Last Update: Thursday, May 16, 2013
|WEB EXTRA: HERE'S HOW -- Install Stainless Steel Sink|
|Written by PAT LOGAN, Creators Syndicate|
|Thursday, 09 December 2010 01:34|
Dear Pat: I love the look of stainless steel appliances in the kitchen. So far, I have a stainless dishwasher, refrigerator and oven; now my old sink is sticking out like a sore thumb. Is installing a stainless steel sink a do-it-yourself project I can handle since my budget is limited? – Tara S.
Dear Tara: Stainless appliances give a kitchen a modern and stylish feel. Since you already have most of your kitchen looking new, you might as well do the sink next. Remember, maintaining the stainless steel shine is a must for keeping that new-kitchen look.
Stainless is a great, durable, easy-to-handle choice for a sink. Sinks come in a range of styles, from one large sink to three smaller-sized sinks with a disposal area. Depending on your family size and needs, there seems to be an option for almost everyone.
If your budget will allow for it, choose a thick sink. The metal thickness ranges from .028 inches to .050 inches. Although less expensive, a thinner unit is more likely to become dented and can even sound cheaper when something is dropped in it.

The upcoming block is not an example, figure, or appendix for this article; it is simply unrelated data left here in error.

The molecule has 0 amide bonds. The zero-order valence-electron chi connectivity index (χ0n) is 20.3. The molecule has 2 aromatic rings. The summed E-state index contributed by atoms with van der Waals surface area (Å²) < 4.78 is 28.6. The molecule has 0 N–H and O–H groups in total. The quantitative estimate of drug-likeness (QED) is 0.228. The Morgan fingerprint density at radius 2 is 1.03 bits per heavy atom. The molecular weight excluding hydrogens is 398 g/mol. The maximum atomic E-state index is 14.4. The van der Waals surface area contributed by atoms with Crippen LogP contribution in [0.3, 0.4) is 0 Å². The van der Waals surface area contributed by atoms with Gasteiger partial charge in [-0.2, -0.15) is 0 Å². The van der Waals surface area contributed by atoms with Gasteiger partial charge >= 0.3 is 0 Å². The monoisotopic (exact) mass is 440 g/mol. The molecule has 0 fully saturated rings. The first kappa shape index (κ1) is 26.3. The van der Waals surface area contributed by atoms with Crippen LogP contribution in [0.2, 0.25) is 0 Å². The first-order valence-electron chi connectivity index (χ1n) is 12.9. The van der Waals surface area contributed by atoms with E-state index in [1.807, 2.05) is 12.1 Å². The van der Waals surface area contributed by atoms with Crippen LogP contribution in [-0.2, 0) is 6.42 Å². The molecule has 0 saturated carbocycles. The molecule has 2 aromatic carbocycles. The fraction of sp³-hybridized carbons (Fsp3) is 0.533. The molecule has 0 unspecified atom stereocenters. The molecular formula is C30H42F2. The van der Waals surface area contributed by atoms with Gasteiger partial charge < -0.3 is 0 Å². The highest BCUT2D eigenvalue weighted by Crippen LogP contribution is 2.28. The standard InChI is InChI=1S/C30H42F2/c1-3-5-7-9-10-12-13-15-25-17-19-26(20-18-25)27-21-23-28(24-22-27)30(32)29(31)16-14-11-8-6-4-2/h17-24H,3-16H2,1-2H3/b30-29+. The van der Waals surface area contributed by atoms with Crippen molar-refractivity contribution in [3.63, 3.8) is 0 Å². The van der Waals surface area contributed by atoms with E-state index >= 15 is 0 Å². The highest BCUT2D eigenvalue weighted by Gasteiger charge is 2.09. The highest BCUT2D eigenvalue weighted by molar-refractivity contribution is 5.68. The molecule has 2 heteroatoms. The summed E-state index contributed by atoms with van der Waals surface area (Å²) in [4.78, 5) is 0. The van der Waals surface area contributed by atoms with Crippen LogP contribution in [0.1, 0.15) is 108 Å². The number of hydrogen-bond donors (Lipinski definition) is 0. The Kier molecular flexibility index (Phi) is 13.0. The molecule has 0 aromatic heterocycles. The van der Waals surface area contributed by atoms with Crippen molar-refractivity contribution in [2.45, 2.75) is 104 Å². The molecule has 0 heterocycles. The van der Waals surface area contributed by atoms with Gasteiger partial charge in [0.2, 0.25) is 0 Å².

If you must go with a less-expensive model, try spraying foam insulation under the sink after it is installed to help improve the rigidity. This may also provide some additional condensation control. If you are measuring in gauges, remember: The lower the number, the thicker the metal and the higher the quality.
After you have removed your old sink, measure the opening in the countertop. Take your measurements from underneath the counter and be extremely accurate. The overall dimensions of the new sink should be at least 1/2 inch larger than the opening. This way, you will have some overlap.
If you can't find a matching size to fit the old opening, buy the next-largest sink and cut with a jigsaw. Don't worry if your cutting skills are not up to par. The countertop edge will be hidden under the new sink's flange.
After you have decided on a sink and are sure it will fit, apply a layer of plumber's putty around the sink's edge. Align the sink in the hole and press it firmly down so it sits on the putty and forms a watertight seal.
Install the tightening clips underneath the sink to secure it to the countertop. Be sure you bend the clips away from the outer edge of the sink. Using a damp cloth, wipe away any excess putty.
Now you are ready for a faucet and fixtures. Some sinks come ready for the faucet, while others still need some work done. Follow the manufacturer's instructions for your particular model.
To maintain the beauty and shine of your new sink, avoid getting any chlorine-based chemicals such as bleach on it for extended periods. Rinsing your sink after each use will help remove any residue. Stainless steel can retain its luster when it is cleaned with household cleanser and a soft towel. Avoid leaving a wet steel wool cleaning pad in the sink. Follow these tips, and your sink is sure to be shining for years to come.
Send your questions to Here's How, 6906 Royalgreen Dr., Cincinnati, OH 45244 or visit www.dulley.com.
|Last Updated on Thursday, 09 December 2010 07:02|